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Chicago Application Essay Choices

Attention Seniors! Whether you plan to apply to the University of Chicago or not, try your hand at their 2014-15 application essay choices. It’s great practice for other essays and supplements.

2014-15 Essay Questions:

Essay Option 1 
What's so odd about odd numbers? — Inspired by Mario Rosasco, Class of 2009.

Essay Option 2 
In French, there is no difference between "conscience" and "consciousness". In Japanese, there is a word that specifically refers to the splittable wooden chopsticks you get at restaurants. The German word “fremdschämen” encapsulates the feeling you get when you’re embarrassed on behalf of someone else. All of these require explanation in order to properly communicate their meaning, and are, to varying degrees, untranslatable. Choose a word, tell us what it means, and then explain why it cannot (or should not) be translated from its original language. — Inspired by Emily Driscoll, an incoming student in the Class of 2018

Essay Option 3 
Little pigs, french hens, a family of bears. Blind mice, musketeers, the Fates. Parts of an atom, laws of thought, a guideline for composition. Omne trium perfectum? Create your own group of threes, and describe why and how they fit together. — Inspired by Zilin Cui, an incoming student in the Class of 2018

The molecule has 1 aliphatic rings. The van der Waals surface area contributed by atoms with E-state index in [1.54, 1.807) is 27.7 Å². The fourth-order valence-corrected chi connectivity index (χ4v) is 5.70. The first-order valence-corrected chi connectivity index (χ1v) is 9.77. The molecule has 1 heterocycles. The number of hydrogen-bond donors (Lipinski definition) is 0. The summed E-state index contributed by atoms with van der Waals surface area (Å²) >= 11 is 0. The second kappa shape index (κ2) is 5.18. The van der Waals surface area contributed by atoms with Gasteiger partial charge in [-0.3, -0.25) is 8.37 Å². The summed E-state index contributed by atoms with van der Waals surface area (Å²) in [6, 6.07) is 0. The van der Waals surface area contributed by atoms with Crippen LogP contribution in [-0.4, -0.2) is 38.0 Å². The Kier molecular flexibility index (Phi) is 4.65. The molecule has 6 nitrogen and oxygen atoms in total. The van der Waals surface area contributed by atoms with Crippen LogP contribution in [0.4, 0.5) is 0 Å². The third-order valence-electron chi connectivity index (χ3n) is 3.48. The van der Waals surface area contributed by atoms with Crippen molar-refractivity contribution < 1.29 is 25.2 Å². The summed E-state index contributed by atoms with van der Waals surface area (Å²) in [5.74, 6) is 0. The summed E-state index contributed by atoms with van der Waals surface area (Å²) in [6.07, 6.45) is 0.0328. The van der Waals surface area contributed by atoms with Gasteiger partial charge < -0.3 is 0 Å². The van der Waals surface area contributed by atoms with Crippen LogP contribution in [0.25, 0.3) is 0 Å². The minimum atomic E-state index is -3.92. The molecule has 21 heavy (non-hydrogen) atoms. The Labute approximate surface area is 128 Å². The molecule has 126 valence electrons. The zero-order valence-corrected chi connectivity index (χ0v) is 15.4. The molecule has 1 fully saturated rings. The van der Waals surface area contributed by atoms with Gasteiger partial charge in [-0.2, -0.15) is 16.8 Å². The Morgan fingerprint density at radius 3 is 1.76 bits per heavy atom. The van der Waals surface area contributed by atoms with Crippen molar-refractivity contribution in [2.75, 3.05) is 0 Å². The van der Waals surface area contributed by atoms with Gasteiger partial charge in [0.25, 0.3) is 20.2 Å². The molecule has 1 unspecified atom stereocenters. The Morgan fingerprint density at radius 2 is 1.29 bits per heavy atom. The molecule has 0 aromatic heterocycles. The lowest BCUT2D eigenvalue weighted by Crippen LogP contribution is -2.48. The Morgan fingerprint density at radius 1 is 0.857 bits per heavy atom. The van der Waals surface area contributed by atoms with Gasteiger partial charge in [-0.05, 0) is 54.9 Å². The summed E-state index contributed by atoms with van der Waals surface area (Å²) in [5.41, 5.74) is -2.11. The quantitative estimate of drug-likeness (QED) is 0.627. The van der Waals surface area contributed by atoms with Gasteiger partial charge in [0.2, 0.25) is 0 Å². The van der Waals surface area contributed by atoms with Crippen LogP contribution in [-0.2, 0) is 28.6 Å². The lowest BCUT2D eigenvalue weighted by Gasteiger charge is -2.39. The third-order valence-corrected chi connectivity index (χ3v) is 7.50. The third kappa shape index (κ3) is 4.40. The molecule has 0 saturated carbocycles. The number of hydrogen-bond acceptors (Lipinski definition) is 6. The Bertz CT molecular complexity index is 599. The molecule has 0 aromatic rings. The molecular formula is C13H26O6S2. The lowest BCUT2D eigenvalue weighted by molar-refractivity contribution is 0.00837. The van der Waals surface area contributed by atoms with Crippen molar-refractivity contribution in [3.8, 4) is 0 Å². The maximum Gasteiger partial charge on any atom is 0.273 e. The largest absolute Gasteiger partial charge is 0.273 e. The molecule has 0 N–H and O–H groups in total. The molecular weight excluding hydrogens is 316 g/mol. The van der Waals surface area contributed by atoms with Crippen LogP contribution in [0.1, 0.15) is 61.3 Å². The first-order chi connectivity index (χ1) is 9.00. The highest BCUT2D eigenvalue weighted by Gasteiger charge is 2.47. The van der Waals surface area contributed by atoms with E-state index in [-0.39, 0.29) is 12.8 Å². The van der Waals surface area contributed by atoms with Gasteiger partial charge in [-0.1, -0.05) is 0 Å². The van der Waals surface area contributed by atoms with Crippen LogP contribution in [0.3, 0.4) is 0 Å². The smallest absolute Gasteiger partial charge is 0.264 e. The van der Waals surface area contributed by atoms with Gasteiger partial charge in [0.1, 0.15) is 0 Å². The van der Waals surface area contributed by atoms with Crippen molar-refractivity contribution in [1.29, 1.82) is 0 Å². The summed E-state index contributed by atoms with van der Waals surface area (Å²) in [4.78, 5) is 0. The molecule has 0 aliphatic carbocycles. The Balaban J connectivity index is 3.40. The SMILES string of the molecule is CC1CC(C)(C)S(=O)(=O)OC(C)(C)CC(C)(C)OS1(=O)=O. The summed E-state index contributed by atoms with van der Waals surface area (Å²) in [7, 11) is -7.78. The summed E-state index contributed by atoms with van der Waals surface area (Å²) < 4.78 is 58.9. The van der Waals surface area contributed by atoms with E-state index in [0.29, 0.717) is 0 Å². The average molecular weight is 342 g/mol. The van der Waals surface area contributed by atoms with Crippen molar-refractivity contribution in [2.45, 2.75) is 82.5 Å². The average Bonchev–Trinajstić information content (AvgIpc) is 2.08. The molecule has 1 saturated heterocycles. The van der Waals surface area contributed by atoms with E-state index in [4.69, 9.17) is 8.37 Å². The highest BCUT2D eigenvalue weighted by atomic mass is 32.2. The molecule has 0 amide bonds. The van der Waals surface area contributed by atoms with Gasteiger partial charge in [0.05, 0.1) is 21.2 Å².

Essay Option 4 
Were pH an expression of personality, what would be your pH and why? (Feel free to respond acidly! Do not be neutral, for that is base!) — Inspired by Joshua Harris, Class of 2016

Essay Option 5 
A neon installation by the artist Jeppe Hein in UChicago’s Charles M. Harper Center asks this question for us: “Why are you here and not somewhere else?” (There are many potential values of "here", but we already know you're "here" to apply to the University of Chicago; pick any "here" besides that one). — Inspired by Erin Hart, Class of 2016

Essay Option 6 
In the spirit of adventurous inquiry, pose a question of your own. If your prompt is original and thoughtful, then you should have little trouble writing a great essay. Draw on your best qualities as a writer, thinker, visionary, social critic, sage, citizen of the world, or future citizen of the University of Chicago; take a little risk, and have fun.

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